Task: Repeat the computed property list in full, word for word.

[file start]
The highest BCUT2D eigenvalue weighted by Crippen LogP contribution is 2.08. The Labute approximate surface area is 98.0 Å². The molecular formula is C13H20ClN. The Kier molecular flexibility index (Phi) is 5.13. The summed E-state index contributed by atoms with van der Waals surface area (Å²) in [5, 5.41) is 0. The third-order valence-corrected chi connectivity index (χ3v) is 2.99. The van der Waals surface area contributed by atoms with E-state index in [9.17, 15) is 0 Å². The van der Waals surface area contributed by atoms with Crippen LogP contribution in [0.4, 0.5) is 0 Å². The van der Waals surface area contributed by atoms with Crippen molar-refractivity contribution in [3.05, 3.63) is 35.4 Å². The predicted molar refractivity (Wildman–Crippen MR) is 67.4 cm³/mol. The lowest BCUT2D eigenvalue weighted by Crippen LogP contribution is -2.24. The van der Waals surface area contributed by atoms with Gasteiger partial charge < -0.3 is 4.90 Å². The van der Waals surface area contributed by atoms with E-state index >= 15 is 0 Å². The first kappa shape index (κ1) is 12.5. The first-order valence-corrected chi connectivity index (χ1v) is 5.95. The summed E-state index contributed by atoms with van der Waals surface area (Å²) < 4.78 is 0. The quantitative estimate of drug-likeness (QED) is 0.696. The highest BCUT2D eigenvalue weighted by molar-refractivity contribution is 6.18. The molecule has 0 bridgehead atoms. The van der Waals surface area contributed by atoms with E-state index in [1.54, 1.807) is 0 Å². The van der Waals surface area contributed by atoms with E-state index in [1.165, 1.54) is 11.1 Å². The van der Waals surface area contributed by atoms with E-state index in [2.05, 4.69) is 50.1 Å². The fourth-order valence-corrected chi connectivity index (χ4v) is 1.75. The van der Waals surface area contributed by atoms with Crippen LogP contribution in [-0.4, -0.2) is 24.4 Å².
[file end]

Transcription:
The highest BCUT2D eigenvalue weighted by Crippen LogP contribution is 2.08. The Labute approximate surface area is 98.0 Å². The molecular formula is C13H20ClN. The Kier molecular flexibility index (Phi) is 5.13. The summed E-state index contributed by atoms with van der Waals surface area (Å²) in [5, 5.41) is 0. The third-order valence-corrected chi connectivity index (χ3v) is 2.99. The van der Waals surface area contributed by atoms with E-state index in [9.17, 15) is 0 Å². The van der Waals surface area contributed by atoms with Crippen LogP contribution in [0.4, 0.5) is 0 Å². The van der Waals surface area contributed by atoms with Crippen molar-refractivity contribution in [3.05, 3.63) is 35.4 Å². The predicted molar refractivity (Wildman–Crippen MR) is 67.4 cm³/mol. The lowest BCUT2D eigenvalue weighted by Crippen LogP contribution is -2.24. The van der Waals surface area contributed by atoms with Gasteiger partial charge < -0.3 is 4.90 Å². The van der Waals surface area contributed by atoms with E-state index >= 15 is 0 Å². The first kappa shape index (κ1) is 12.5. The first-order valence-corrected chi connectivity index (χ1v) is 5.95. The summed E-state index contributed by atoms with van der Waals surface area (Å²) < 4.78 is 0. The quantitative estimate of drug-likeness (QED) is 0.696. The highest BCUT2D eigenvalue weighted by molar-refractivity contribution is 6.18. The molecule has 0 bridgehead atoms. The van der Waals surface area contributed by atoms with E-state index in [1.54, 1.807) is 0 Å². The van der Waals surface area contributed by atoms with E-state index in [1.165, 1.54) is 11.1 Å². The van der Waals surface area contributed by atoms with E-state index in [2.05, 4.69) is 50.1 Å². The fourth-order valence-corrected chi connectivity index (χ4v) is 1.75. The van der Waals surface area contributed by atoms with Crippen LogP contribution in [-0.4, -0.2) is 24.4 Å².